When it comes to dealing with benign lesions of the isthmus and proximal body of the pancreas which cannot be treated with enucleation (large lesions or lesions close to the duct of Wirsung), the usual techniques performed are a distal pancreatectomy (DP) or central pancreatectomy (CP)(3-5). The classic approach with DP involves the complete resection of the body and tail of the pancreas; however, CP allows the preservation of the distal pancreas, without the need of a splenectomy. CP requires a central localization of the lesion, with the preservation of the pancreatic stump.

Central pancreatectomy, which was carried out for the first time by Dagradi and Serio, consists of the resection of the pancreatic isthmus followed by diversion of the stump by pancreatojejunostomy or by pacreatogastrostomy (1,2).

Different studies comparing both procedures (CP versus DP) have shown a higher incidence of short-term morbidity associated with CP. Among the complications, of note is the risk of pancreatic fistula of approximately 30-40%, which is related to the presence of two surgical borders in the case of CP (1,3,4). As these benign lesions are in normal pancreatic tissue, they tend to have a soft consistency and the duct of Wirsung tends to have a small diameter, which results in a higher risk of anastomotic leak. With regard to the fistulization risk related to the type of the pancreatic anastomosis, the cumulative incidence of fistula seems to be higher in the pancreatojejunostomy than in the pacreatogastrostomy; nevertheless, the first procedure has a lower risk of exocrine insufficiency. The reintervention risk for fistula is low (about 4%), meanwhile a conservative management gives good results (1,2,7,8).

Central pancreatectomy seems to reduce the intraoperative blood loss, but it is associated with an increase in the surgery time which is related to the meticulousness required in this type of procedure (1,3,9).

When evaluating long-term results, it is worth mentioning the benefit of CP in preserving the pancreatic function (6-7). According to the meta-analysis performed by Iacono et al. in 2013, the risk of endocrine insufficiency in CP was 5.5% versus 23.6% in the case of DP. With regard to exocrine function, the percentage would be 11.9% versus 19.1% (1,3). On a national level, the study performed by Herrera-Cabezón et al. should be mentioned, which reviews 480 pancreatic resections, among them ten CP. The indications for CP were three IPMNs, four cystadenomas and three neuroendocrine tumors. The fistula rate was 70-80%, which were managed in a conservative manner (8). Valentí-Azcárate et al. in 2005 described three cases of CP, two cases of mucinous cystadenoma and one of a serous cystadenoma (5).

With regard to the approach, conventional surgery is described in the majority of the studies, with the adaptation of the technique with laparoscopic and robot-assisted surgery (2,5,10). A series of nine laparoscopic central pancreatectomies, which had favorable results, published by Rotellar et al. in 2008 are worth mentioning (10).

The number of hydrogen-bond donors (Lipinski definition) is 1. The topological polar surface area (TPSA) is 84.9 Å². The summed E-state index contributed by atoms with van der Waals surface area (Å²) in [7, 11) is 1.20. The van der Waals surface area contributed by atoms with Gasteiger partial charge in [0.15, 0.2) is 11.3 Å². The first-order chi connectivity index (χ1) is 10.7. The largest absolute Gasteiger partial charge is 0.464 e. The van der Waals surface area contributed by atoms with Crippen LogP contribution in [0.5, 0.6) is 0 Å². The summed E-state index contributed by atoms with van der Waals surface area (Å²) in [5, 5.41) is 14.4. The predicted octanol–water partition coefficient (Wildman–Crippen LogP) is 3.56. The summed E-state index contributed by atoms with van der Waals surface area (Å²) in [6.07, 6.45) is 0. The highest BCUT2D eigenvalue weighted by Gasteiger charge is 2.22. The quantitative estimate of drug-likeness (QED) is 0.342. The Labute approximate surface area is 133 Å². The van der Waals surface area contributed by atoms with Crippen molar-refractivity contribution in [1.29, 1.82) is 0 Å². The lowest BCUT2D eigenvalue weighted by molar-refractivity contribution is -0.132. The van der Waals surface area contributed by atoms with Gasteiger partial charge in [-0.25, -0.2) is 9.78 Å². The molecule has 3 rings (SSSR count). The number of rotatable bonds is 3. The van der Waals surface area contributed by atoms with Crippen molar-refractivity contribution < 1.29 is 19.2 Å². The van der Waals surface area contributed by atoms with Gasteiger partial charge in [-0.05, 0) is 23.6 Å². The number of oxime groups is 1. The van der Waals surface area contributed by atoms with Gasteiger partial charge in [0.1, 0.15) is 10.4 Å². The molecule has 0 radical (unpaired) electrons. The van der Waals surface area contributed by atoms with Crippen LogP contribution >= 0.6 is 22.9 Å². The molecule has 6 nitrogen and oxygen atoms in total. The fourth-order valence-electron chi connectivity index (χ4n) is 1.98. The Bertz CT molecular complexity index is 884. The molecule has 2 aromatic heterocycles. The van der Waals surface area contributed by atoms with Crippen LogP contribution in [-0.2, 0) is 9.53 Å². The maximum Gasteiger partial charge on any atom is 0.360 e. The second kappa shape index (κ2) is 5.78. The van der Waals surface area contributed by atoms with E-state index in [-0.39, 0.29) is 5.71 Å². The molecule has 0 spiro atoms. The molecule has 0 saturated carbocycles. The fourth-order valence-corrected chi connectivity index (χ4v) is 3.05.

Central pancreatectomy as a parenchyma preserving technique can be an excellent surgical option for patients with benign lesions or with low-grade malignant lesions (cystic or non-cystic) with a central location and with normal parenchyma. The high level of complexity of this technique should be noted, as well as the probable higher rate of pancreatic fistula during the postoperative period (1,3,5).



1. Iacono C, Verlato G, Ruzzenente A, et al. Systematic review of central pancreatectomy and meta-analysis of central versus distal pancreatectomy. Wyley Online Library 2013. DOI: 10.1002/bjs.9136.         [ Links ]

2. Iacono C, Ruzzenente A, Bortolasi L, et al. Central pancreatectomy: The Dagradi Serio Iacono operation. Evolution of a surgical technique from the pioneers to the robotic approach. World J Gastroenterol 2014;20(42):15674-81. DOI: 10.3748/wjg.v20.i42.15674.         [ Links ]

3. Goudar Y, Gujoux S, Dokmak S, et al. Reappraisal of central pancreatectomy: A 12-year single-center experience. JAMA Surg 2014:149(4):356-63. DOI: 10.1001/jamasurg.2013.4146.         [ Links ]

4. Beger H. G, Siech M, Poch B, et al. Limited surgery for benign tumours of the pancreas: A systematic review. World J Surg 2015;39:1557-66. DOI: 10.1007/s00268-015-2976-x.         [ Links ]

5. Valentí-Azcárate V, Pardo-Sánchez F, Rotellar-Sastre F, et al. Pancreatectomía central en tumores benignos del cuello del páncreas. Cir Esp 2005;78(6):388-90 DOI: 10.1016/S0009-739X(05)70961-1.         [ Links ]

6. Cienfuegos J.A, Rotellar F, Martí Cruchaga P, et al. Neoplasia papilar mucinosa intraductal del páncreas: Resultados clínico-patológicos. Rev Esp Enferm Dig 2010;102(5):314-20. DOI: 1130-0108/2010/102/5/314-320.         [ Links ]

7. Hirono S, Tani M, Kawai M, et al. A central pancreatectomy for benign or low-grade malignant neoplasm. J Gastrointes Surg 2009;13:1659-65. DOI: 10.1007/s11605-009-0934-0934.         [ Links ]

8. Herrera-Cabezón F, Pablo Sánchez-Acedo P, Cruz Zazpe-Ripa C, et al. Estándares de calidad en 480 resecciones pancreáticas: estudio prospectivo observacional. Rev Esp Enferm Dig 2015;107(3):143-51. DOI: 1130-0108/2015/107/3/143-151.         [ Links ]

9. Del Chiaro M. Are there really indications for central pancreatectomy? JAMA Surg 2014;149(4):364. DOI: 10.1001/jamasurg.2013.4166.         [ Links ]

10. Rotellar F, Pardo F, Montiel C, et al. Totally laparoscopic Roux-en-Y ducto-to-mucosa pancreaticojejunostomy after middle pancreatectomy. Ann Surg 2008;247:938-44. DOI:10.1097/SLA. 0b013e3181724e4a.         [ Links ]



Iván Domínguez Sánchez.
Department of General and Digestive Surgery.
Hospital Universitario 12 de Octubre.
Av. de Córdoba, s/n.
28041 Madrid, Spain

Received: 12-03-2016
Accepted: 11-04-2016